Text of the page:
Common expression for frequencies in the range 300 - 3000 MHz.
WWII   World War II
Also known as World War 2, or the Second World War.

  1. I.W. Conrad to Mr. Harbo, Results of laboratory examination
    Internal FBI memorandum. 23 September 1952. 1

  2. Director FBI to POTUS, Release of FBI report on Russian microphone
    Official letter, via Matt Connelly, to the US President. 4 December 1952. 1

  3. Peter Wright, Spycatcher
    ISBN 0-440-29504-1. 1987-1988.

  4. David Wise, Molehunt
    ISBN 978-0394585147. 10 March 1992.

  5. Maurits Martijn & Cees Wiebes, Operation Easy Chair
    De Correspondent. 24 September 2015.

  6. Wikipedia, Louis Einthoven
    Dutch. Retrieved October 2015.

  7. Gerhard Prins, Letter to his heirs
    Date unknown, but probably written shortly before his death in April 1993.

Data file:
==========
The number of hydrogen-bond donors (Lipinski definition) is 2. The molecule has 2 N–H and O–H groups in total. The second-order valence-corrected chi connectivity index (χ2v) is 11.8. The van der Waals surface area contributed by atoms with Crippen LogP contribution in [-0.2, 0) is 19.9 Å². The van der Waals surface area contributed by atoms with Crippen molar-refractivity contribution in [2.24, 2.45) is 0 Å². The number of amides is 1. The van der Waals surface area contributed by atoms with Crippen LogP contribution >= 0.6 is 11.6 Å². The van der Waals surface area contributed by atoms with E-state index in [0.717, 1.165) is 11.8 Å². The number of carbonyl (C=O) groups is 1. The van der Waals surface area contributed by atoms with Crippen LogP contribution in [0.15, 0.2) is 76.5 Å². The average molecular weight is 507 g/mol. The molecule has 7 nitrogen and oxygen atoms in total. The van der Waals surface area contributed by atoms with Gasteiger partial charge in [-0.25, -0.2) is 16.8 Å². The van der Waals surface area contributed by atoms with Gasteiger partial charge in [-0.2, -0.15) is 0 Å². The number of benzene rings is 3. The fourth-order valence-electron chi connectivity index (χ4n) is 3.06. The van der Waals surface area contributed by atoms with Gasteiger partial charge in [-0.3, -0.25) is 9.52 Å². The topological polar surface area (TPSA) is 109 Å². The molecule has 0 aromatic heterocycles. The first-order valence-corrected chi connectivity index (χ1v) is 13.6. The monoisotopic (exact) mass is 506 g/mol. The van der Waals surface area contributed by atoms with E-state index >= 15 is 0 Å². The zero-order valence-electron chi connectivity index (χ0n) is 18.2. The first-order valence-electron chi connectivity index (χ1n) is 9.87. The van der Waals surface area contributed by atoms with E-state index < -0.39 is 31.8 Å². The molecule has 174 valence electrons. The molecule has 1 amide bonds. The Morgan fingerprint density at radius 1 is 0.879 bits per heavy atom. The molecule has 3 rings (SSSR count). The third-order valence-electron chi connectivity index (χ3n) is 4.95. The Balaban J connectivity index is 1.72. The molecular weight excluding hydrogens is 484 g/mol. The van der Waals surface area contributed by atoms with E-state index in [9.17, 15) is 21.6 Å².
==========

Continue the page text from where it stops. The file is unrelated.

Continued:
Vertrouwelijk (confidential). Published by [5].

  8. CIA Contracting Group, Report on Research on EASYCHAIR
    14 July 1955. Classification status unknown. Not marked as secret.

  9. Nederlands Radar Proefstation 40 Jaar / 1947-1987
    July 1987. Chapter 'Amerikaanse zaken' (American affairs).

  10. Wikipedia, Theo Tromp
    Visited 21 May 2023.   Wikipedia (Netherlands)

  11. Philip van de Poel, Succes en falen van de Nederlandse inlichtingendiensten
    Historisch Nieuwblad, 10 October 2012.

  12. Cees
    , personal letter to Ir. Theo P. Tromp (Philips)

    The Hague (Netherlands), 28 October 1952. In Dutch language. 2

  13. Theo Tromp (Philips), letter to Cees
    (in Dutch language)

    Eindhoven (Netherlands), 29 October 1952. GEHEIM (secret). 2

  14. Wikipedia, Robert Watson-Watt
    Visited 21 May 2023.
  1. Released by the FBI under the Freedom of Information Act (FIOA) on 11 May 2014 (FOI/PA# 1173422-1).
  2. Obtained from the Dutch National Archives (NA) by Maarten Oberman in April 2023.

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Crypto Museum. Created: Tuesday 12 January 2016. Last changed: Sunday, 26 May 2024 - 10:52 CET.